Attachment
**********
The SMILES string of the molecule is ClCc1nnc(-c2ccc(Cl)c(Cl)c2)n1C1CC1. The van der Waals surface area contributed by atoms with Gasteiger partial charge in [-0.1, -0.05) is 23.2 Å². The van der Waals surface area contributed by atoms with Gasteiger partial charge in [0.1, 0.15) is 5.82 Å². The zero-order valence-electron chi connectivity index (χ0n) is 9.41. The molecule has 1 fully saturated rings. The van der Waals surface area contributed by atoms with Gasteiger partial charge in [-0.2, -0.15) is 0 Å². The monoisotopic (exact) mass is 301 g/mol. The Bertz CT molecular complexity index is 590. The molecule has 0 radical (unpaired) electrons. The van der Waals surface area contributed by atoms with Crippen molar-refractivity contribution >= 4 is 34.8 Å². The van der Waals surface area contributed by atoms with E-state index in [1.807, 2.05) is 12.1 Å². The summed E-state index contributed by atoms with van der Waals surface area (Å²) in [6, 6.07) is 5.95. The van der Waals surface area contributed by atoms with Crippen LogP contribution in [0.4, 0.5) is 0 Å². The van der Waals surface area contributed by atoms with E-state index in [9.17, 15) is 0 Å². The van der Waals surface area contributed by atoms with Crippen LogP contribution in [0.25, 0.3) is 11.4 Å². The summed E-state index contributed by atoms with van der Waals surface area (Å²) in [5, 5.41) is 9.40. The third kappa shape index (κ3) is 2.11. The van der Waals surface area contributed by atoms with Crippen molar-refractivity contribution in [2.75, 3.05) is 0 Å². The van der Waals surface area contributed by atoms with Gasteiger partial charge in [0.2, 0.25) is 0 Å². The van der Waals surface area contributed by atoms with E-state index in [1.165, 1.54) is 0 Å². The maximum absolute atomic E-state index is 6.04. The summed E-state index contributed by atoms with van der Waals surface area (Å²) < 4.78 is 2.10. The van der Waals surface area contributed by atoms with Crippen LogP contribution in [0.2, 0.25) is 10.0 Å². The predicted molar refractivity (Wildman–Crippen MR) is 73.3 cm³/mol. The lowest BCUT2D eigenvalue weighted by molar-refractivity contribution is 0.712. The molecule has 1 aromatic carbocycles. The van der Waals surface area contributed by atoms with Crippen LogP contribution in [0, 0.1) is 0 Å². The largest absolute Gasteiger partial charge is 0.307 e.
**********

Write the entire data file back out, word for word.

The SMILES string of the molecule is ClCc1nnc(-c2ccc(Cl)c(Cl)c2)n1C1CC1. The van der Waals surface area contributed by atoms with Gasteiger partial charge in [-0.1, -0.05) is 23.2 Å². The van der Waals surface area contributed by atoms with Gasteiger partial charge in [0.1, 0.15) is 5.82 Å². The zero-order valence-electron chi connectivity index (χ0n) is 9.41. The molecule has 1 fully saturated rings. The van der Waals surface area contributed by atoms with Gasteiger partial charge in [-0.2, -0.15) is 0 Å². The monoisotopic (exact) mass is 301 g/mol. The Bertz CT molecular complexity index is 590. The molecule has 0 radical (unpaired) electrons. The van der Waals surface area contributed by atoms with Crippen molar-refractivity contribution >= 4 is 34.8 Å². The van der Waals surface area contributed by atoms with E-state index in [1.807, 2.05) is 12.1 Å². The summed E-state index contributed by atoms with van der Waals surface area (Å²) in [6, 6.07) is 5.95. The van der Waals surface area contributed by atoms with Crippen LogP contribution in [0.4, 0.5) is 0 Å². The van der Waals surface area contributed by atoms with E-state index in [9.17, 15) is 0 Å². The van der Waals surface area contributed by atoms with Crippen LogP contribution in [0.25, 0.3) is 11.4 Å². The summed E-state index contributed by atoms with van der Waals surface area (Å²) in [5, 5.41) is 9.40. The third kappa shape index (κ3) is 2.11. The van der Waals surface area contributed by atoms with Crippen molar-refractivity contribution in [2.75, 3.05) is 0 Å². The van der Waals surface area contributed by atoms with Gasteiger partial charge in [0.2, 0.25) is 0 Å². The van der Waals surface area contributed by atoms with E-state index in [1.165, 1.54) is 0 Å². The maximum absolute atomic E-state index is 6.04. The summed E-state index contributed by atoms with van der Waals surface area (Å²) < 4.78 is 2.10. The van der Waals surface area contributed by atoms with Crippen LogP contribution in [0.2, 0.25) is 10.0 Å². The predicted molar refractivity (Wildman–Crippen MR) is 73.3 cm³/mol. The lowest BCUT2D eigenvalue weighted by molar-refractivity contribution is 0.712. The molecule has 1 aromatic carbocycles. The van der Waals surface area contributed by atoms with Crippen LogP contribution in [0, 0.1) is 0 Å². The largest absolute Gasteiger partial charge is 0.307 e.